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Intrauterine fetal transfusion of red blood cells

Kenneth J Moise Jr, MD
Section Editor
Charles J Lockwood, MD, MHCM
Deputy Editor
Vanessa A Barss, MD, FACOG


The infusion of red blood cells (RBCs) into the fetus is one of the most successful means of in utero therapy. Although never studied in randomized trials, there is no doubt that this technique has contributed to survival of the severely anemic fetus. Universal use of Rh(D) immune globulin has dramatically reduced the need for intrauterine transfusion; however, the procedure continues to be an essential modality for treatment of severe fetal anemia from a variety of causes.


Sir William Liley first introduced the concept of intrauterine transfusion (IUT). While working in New Zealand, he learned from a visiting fellow that RBCs infused into the peritoneal cavity of African children with sickle cell disease appeared to migrate into the intravascular space and correct their anemia [1]. Liley postulated that peritoneal infusion (IPT) of RBCs could also be used to transfuse the severely anemic fetus. Since ultrasonography was not yet available, these early procedures were 'guided' by radiographs or fluoroscopy. Fetal position was determined by a variety of techniques, such as using radiopaque dyes to delineate fetal bowel, placing metal markers on the maternal abdomen to indicate fetal position, and inserting needles to immobilize the fetus.

Static gray scale ultrasonography was first used in conjunction with IUT in 1975, and replaced by real-time ultrasonography in 1977. The next major advance was in 1981 when an intravascular transfusion (IVT) was performed by inserting the transfusion needle directly into a fetal vessel on the placental plate [2]. Currently, the standard method of fetal transfusion uses an umbilical vessel or the intrahepatic portion of the umbilical vein for direct access to the fetal vasculature.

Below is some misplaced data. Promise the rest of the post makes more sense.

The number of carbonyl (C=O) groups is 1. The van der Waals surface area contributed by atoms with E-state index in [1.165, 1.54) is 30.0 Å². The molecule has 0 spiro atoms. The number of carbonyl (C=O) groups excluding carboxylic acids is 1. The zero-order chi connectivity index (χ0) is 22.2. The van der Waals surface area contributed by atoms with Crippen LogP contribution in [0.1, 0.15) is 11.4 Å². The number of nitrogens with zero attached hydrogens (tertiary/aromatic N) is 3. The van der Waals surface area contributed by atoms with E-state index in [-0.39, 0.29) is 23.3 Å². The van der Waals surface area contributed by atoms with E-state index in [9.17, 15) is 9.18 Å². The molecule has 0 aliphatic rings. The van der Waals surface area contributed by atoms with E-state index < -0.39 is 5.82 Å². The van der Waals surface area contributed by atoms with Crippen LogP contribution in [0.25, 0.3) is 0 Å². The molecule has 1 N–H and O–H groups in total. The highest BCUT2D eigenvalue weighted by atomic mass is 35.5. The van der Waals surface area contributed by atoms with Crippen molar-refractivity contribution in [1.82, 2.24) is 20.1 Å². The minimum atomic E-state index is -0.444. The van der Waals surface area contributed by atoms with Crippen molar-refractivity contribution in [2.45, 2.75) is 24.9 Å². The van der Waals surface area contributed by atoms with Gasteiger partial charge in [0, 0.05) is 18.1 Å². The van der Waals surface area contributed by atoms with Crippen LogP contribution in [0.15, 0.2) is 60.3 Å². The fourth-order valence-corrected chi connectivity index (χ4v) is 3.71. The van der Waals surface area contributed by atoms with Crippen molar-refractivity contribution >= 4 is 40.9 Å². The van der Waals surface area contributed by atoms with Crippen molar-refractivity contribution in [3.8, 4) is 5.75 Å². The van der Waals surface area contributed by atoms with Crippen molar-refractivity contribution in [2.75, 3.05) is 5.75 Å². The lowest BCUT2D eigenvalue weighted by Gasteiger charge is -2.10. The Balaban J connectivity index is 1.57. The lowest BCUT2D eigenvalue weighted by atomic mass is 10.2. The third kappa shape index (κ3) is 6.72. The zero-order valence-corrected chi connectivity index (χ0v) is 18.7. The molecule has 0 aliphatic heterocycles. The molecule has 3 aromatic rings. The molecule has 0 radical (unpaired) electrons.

General approach — Intrauterine transfusion of RBCs is indicated to prevent fetal death from severe anemia. The procedure is generally limited to fetuses between 18 and 35 weeks of gestation because of technical limitations before 18 weeks and excessive fetal risk compared with delivery and postnatal transfusion after 35 weeks (see 'Gestational age at first transfusion' below).

Normal fetal hemoglobin concentration increases linearly during pregnancy, from about 10 to 11 g/dL at 17 weeks to about 14 to 15 g/dL at term, one standard deviation is approximately 1 g/dL (table 1) [3-5]. Severe fetal anemia has been defined in a variety of ways:


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